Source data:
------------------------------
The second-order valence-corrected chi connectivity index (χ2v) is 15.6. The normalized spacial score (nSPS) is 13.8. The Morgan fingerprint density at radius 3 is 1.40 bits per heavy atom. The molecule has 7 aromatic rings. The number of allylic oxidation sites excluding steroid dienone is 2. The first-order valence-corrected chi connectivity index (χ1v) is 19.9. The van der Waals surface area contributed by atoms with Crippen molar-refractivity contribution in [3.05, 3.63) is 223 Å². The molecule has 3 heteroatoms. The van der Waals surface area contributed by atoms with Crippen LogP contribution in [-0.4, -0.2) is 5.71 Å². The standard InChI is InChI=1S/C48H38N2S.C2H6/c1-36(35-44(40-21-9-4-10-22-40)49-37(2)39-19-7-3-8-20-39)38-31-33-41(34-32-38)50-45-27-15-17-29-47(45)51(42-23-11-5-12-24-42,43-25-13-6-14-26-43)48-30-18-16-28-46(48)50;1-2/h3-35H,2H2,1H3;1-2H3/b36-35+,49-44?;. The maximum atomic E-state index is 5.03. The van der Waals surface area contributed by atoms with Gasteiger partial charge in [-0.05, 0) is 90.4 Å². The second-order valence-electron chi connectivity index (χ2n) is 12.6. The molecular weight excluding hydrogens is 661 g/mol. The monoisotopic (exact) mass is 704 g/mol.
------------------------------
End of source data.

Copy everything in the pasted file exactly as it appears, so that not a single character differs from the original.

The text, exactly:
The second-order valence-corrected chi connectivity index (χ2v) is 15.6. The normalized spacial score (nSPS) is 13.8. The Morgan fingerprint density at radius 3 is 1.40 bits per heavy atom. The molecule has 7 aromatic rings. The number of allylic oxidation sites excluding steroid dienone is 2. The first-order valence-corrected chi connectivity index (χ1v) is 19.9. The van der Waals surface area contributed by atoms with Crippen molar-refractivity contribution in [3.05, 3.63) is 223 Å². The molecule has 3 heteroatoms. The van der Waals surface area contributed by atoms with Crippen LogP contribution in [-0.4, -0.2) is 5.71 Å². The standard InChI is InChI=1S/C48H38N2S.C2H6/c1-36(35-44(40-21-9-4-10-22-40)49-37(2)39-19-7-3-8-20-39)38-31-33-41(34-32-38)50-45-27-15-17-29-47(45)51(42-23-11-5-12-24-42,43-25-13-6-14-26-43)48-30-18-16-28-46(48)50;1-2/h3-35H,2H2,1H3;1-2H3/b36-35+,49-44?;. The maximum atomic E-state index is 5.03. The van der Waals surface area contributed by atoms with Gasteiger partial charge in [-0.05, 0) is 90.4 Å². The second-order valence-electron chi connectivity index (χ2n) is 12.6. The molecular weight excluding hydrogens is 661 g/mol. The monoisotopic (exact) mass is 704 g/mol.